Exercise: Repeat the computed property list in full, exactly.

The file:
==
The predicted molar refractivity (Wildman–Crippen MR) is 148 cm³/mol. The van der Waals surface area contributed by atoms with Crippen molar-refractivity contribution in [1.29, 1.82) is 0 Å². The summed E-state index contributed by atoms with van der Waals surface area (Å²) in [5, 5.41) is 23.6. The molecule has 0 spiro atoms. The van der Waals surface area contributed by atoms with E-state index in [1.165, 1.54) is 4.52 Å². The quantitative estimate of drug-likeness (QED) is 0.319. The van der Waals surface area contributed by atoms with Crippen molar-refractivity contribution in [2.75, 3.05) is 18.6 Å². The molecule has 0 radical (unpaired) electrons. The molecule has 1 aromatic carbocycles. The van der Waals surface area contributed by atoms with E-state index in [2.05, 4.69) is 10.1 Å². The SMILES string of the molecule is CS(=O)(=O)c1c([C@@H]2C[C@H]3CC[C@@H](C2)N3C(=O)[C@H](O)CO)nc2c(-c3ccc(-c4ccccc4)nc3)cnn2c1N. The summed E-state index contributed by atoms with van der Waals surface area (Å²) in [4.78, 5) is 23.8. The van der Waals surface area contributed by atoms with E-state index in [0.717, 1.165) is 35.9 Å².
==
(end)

The predicted molar refractivity (Wildman–Crippen MR) is 148 cm³/mol. The van der Waals surface area contributed by atoms with Crippen molar-refractivity contribution in [1.29, 1.82) is 0 Å². The summed E-state index contributed by atoms with van der Waals surface area (Å²) in [5, 5.41) is 23.6. The molecule has 0 spiro atoms. The van der Waals surface area contributed by atoms with E-state index in [1.165, 1.54) is 4.52 Å². The quantitative estimate of drug-likeness (QED) is 0.319. The van der Waals surface area contributed by atoms with Crippen molar-refractivity contribution in [2.75, 3.05) is 18.6 Å². The molecule has 0 radical (unpaired) electrons. The molecule has 1 aromatic carbocycles. The van der Waals surface area contributed by atoms with E-state index in [2.05, 4.69) is 10.1 Å². The SMILES string of the molecule is CS(=O)(=O)c1c([C@@H]2C[C@H]3CC[C@@H](C2)N3C(=O)[C@H](O)CO)nc2c(-c3ccc(-c4ccccc4)nc3)cnn2c1N. The summed E-state index contributed by atoms with van der Waals surface area (Å²) in [4.78, 5) is 23.8. The van der Waals surface area contributed by atoms with E-state index in [0.717, 1.165) is 35.9 Å².